Until Dec 31,2013, I was a Senior Editor at Forbes India and I usually wrote about science and technology on this blog. I believe while we may have settled into consuming the nicely packaged final products of science - technology being a hand maiden of science - we are distancing ourselves from all the effort that goes into it. This blog was an attempt to bring occasional peek into those efforts and ideas. I've been a journalist for 17 years and have written for The Asian Age, The Times of India, Mint, Red Herring, IEEE-Spectrum, Cell, New Scientist and others. I'm now available at firstname.lastname@example.org You will find my future articles on www.seemasingh.in
The opinions have swung from one extreme to the other. If you care about education and technology, you can’t help but feel bewildered. To make matters murky, several unnamed government officials are being quoted in the media, who, again, swing from one radical view to another.
To me, it’s déjà vu. Having seen a raft of start-ups, many with brand new products and technologies, struggle with government tenders, I think not only do we lack long-term vision but can’t even manage a two-to-three year technology roadmap for national programmes.
In case of Aakash, if the pilots were not complete, why did the minister launch it prematurely, and with so much fanfare? How can the procuring agency change specifications (to match US military standards) at its whim or in the middle of an order and then go to town announcing it to media without discussing it with the manufacturers?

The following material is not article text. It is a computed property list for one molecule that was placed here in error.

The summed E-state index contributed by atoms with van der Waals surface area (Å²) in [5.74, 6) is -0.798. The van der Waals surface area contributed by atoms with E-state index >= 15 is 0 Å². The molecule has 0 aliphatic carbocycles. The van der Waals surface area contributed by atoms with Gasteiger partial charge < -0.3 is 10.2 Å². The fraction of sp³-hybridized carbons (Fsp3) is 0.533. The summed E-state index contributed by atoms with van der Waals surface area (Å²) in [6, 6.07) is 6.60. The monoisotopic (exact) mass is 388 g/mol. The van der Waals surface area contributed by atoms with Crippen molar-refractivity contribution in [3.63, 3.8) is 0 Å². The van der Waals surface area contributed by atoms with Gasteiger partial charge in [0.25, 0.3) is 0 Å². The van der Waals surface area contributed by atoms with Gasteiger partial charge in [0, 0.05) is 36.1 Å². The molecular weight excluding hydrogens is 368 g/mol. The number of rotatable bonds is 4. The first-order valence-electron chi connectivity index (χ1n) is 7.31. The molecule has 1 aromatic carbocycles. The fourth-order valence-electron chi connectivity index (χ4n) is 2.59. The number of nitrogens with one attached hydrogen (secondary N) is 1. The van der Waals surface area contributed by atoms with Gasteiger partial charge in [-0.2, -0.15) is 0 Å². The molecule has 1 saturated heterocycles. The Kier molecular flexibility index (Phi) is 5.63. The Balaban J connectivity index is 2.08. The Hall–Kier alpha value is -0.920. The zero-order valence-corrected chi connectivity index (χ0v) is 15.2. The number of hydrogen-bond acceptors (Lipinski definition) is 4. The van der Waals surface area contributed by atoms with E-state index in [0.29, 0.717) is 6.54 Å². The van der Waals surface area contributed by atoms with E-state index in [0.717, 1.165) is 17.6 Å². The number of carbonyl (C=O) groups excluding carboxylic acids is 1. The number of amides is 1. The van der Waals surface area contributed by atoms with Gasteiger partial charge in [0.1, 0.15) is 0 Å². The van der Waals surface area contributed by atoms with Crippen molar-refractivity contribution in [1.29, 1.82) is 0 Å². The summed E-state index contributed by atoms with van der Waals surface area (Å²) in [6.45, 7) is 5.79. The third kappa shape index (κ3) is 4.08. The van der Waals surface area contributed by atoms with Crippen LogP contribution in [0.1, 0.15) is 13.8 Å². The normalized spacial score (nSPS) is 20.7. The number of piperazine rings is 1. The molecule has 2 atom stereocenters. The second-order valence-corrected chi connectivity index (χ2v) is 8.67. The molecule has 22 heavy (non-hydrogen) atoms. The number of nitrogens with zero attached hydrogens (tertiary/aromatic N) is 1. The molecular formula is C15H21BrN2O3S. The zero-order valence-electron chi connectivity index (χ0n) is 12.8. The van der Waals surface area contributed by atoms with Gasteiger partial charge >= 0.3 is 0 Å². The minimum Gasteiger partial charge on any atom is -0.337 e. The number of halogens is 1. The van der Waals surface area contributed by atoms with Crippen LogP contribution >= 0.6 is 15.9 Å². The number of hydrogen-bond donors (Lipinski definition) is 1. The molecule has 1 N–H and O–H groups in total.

If the ministry of HRD has put six years of work behind it, and if IIT-Jodhpur has been a key partner, this is not the way you blotch the image of your own product. Much of the success of technology products today depends on perception and image and this controversy will give a serious blow to Aakash or DataWind.
In the past too, the government has goofed up on procurement, in the process snuffing out budding technologies and derailing many entrepreneurs. Simputer and Mobilis, developed by PicoPeta and Encore Software respectively, are two famous examples where if the procurement had been tight and the government keen to encourage local technology development, we’d have had some useful, low-cost computing devices long ago. (More on these in this story that I wrote sometime ago.) Another example that comes to mind is ReaMetrix and its struggle to sell improved, novel re-agents to India’s anti-HIV programme.
Even in the defense sector, the story is not much different. At the 2011 Aero Show, I met some start-ups which have not been able to crack the thick bureaucratic wall that surrounds the government procurement. A Coimbatore company that makes sophisticated antenna, is able to sell its products to Israeli and European defense manufacturers, but can’t penetrate HAL’s bureaucracy.
Why don’t the government agencies in India get this simple fact that procurement is crucial to new technology development? Israel and the US are two worthy examples where the defense (or any other govt) agency works closely with technology developers to buy, and hence help bring products to the market.
“I agree. L1 tendering is the bane of startups But given any other possibility, we will have politicians starting tech startups and cornering the funds, just like they started engineering colleges,” says Swami Manohar, founder and managing director of LimberLink Technologies and co-founder and CEO of PicoPeta Simputers Pvt Ltd, which was acquired by Geodesic in 2006.